Here’s What Happens When You Ask the Internet to Name a Uranus Mission

It is a bad idea to ask the public to name things. Just ask any sailor who was on the verge of serving on the good ship Boaty McBoatface. But here we are again (albeit in a less official capacity, as they may have discovered) after an unofficial Twitter account asked the Internet to name a probe that will soon explore Uranus.

The Uranus Orbiter and Probe is a NASA project that hopes to launch in the early 2030s. The mission would orbit Uranus for several years, possibly sending a probe down through its atmosphere. It could reveal a lot about the ice giant’s makeup, which is why such an important mission’s name should not be left to the public.

However, the Ice Giant Missions Twitter account asked its followers what the mission should be called.

With an official-looking poster image, some people misinterpreted the question to mean that NASA was asking the question. However, no trace of such a scheme can be found on any official NASA sites, and given that the mission has not yet been greenlit, it’s unlikely that they’d ask people to come up with inevitable butt jokes just yet.

Ice Giant Missions has shared some of the publishable naming suggestions received.

To be fair, some were quite creative and made good use of NASA’s love of acronyms and backronyms: A.N.U.S (Advanced New Uranus Space mission), and R.E.C.T.U.M (Research Education Charging Towards Uranus Mission) for example.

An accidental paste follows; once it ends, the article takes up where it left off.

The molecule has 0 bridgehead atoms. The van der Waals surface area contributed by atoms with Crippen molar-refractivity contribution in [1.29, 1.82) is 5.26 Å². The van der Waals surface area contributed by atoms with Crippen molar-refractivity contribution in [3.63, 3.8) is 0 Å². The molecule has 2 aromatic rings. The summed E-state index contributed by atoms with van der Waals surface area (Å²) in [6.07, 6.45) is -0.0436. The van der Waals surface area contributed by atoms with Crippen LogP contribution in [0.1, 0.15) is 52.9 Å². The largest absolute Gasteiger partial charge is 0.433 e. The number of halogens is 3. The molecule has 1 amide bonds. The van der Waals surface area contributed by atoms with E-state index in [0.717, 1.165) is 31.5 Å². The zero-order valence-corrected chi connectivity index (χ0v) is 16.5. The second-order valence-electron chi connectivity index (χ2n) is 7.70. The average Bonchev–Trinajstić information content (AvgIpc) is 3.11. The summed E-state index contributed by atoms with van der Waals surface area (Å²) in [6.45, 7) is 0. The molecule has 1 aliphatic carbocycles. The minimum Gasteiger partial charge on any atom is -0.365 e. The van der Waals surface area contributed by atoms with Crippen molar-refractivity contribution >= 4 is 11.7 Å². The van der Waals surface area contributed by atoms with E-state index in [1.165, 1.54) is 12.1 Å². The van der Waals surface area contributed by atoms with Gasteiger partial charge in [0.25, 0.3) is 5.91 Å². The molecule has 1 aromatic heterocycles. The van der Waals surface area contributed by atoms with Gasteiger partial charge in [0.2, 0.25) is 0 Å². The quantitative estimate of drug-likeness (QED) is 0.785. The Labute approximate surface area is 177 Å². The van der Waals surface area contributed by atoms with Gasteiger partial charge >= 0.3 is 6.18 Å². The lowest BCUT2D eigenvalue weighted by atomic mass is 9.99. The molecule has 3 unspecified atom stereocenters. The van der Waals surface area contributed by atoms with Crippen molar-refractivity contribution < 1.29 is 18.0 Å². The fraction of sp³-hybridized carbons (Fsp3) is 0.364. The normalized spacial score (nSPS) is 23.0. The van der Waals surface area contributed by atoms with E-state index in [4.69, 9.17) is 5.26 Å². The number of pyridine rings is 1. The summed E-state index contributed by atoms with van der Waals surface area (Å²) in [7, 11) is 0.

Some were more obvious: Operation Butt Plug, Pegassus, Seymore Butts and Suppository. Proby McProbeface of course made an entrance on the list.  

Fortunately for the poor Uranus probe just begging to be taken seriously, there were actual suggestions that were more appropriate for the Uranus explorer. Odin, the Norse god who led Asgard to victory over the Frost Giants, and Boreas, the Greek god of the north wind and the bringer of winter, are two of our favorites.

If you really want to name an official space object something silly, you can enter to name one of the exoplanets that JWST will explore this year. Can’t wait to meet Exoplanet McExoplanetface.

READ MORE: New Images from NASA’s Juno Mission Reveals Jupiter’s Complex Colors

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